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Sir Alastair Burnet
Born 17 March 1928 (1928-03-17) (age 81)
Sheffield, South Yorkshire, England
Occupation TV presenter, newscaster and journalist

Sir Alastair Burnet (born 17 March 1928, Sheffield, South Yorkshire, England) is a British journalist and broadcaster, known for his work in news and current affairs programmes. He was educated at The Leys School, a boys' independent school in Cambridge, and at Worcester College, Oxford. He was once one of the most recognisable faces in British television news, as presenter of ITN's News at Ten. In 1973 he went freelance for a brief period and was editor of the Daily Express from 1974 to 1976 before returning to ITN. He was knighted in 1984.

His TV credits include:

  • Reporter and newscaster for ITN, 1963–73 and 1976–91. One of the main newscasters for News at Ten between 1967–73, the main single newscaster for the newly-launched "News at 545" from 1976–80, returning to News at Ten as one of its main presenters until 1991.
  • Panorama (BBC) in 1974.

Coverage of notable events:

  • Apollo 11 Moon landing, 1969.
  • General Elections: Burnet was the anchor for ITN's coverage of the 1964, 1966 and 1970 General Elections. In February and October 1974 he anchored the BBC General Election programmes. He then left to edit the Daily Express, resigning from the Economist, the news magazine he had edited simultaneously with his broadcasting duties from 1965. Returning to ITN after leaving the Express, from which he refused to take a pay-off, he anchored the 1979, 1983 and 1987 General Election programmes.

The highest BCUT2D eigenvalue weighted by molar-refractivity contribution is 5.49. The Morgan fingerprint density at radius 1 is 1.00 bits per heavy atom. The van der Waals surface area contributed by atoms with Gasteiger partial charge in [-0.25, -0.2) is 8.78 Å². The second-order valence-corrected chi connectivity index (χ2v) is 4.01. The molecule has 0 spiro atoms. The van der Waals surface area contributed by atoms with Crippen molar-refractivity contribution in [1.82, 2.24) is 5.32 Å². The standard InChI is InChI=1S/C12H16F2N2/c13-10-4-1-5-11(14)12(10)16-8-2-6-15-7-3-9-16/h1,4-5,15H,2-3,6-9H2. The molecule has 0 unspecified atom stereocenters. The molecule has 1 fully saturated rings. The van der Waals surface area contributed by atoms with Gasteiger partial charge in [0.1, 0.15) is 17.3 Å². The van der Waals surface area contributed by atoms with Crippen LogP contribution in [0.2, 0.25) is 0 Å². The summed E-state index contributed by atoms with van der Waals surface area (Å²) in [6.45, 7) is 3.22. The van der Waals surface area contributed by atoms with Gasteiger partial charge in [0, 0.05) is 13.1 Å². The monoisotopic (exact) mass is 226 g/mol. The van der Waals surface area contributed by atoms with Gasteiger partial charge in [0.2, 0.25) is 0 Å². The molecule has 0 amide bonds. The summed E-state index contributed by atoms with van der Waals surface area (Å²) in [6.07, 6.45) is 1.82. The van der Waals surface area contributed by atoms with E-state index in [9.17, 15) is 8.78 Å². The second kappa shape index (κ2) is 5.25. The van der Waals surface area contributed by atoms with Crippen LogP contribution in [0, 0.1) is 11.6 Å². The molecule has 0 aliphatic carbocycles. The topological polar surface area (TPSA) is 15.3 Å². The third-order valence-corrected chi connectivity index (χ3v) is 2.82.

• Wedding of Prince Charles and Diana, Princess of Wales, 1981.
  • In Person : The Prince and Princess of Wales - Video presented by himself and author of an accompanying Book - 1986
  • In Private - In Public : The Prince and Princess of Wales - Video presented by himself and author of an accompanying Book - 1988

The satirical TV puppet show, Spitting Image, portrayed Sir Alastair as a cringing, fawning Royalist ("lick, lick, smarm, smarm"), forever trying to suck up to the nearest available member of the Royal Family and the satirical magazine Private Eye referred to him as 'Araslicker Burnet'.

Sir Alastair has kept a low profile since retiring from ITN in 1991.

Media offices
Preceded by
Donald Tyerman
Editor of The Economist
1965 - 1974
Succeeded by
Andrew Knight
Preceded by
Ian McColl
Editor of The Daily Express
March 1974 - 1976
Succeeded by
Roy Wright
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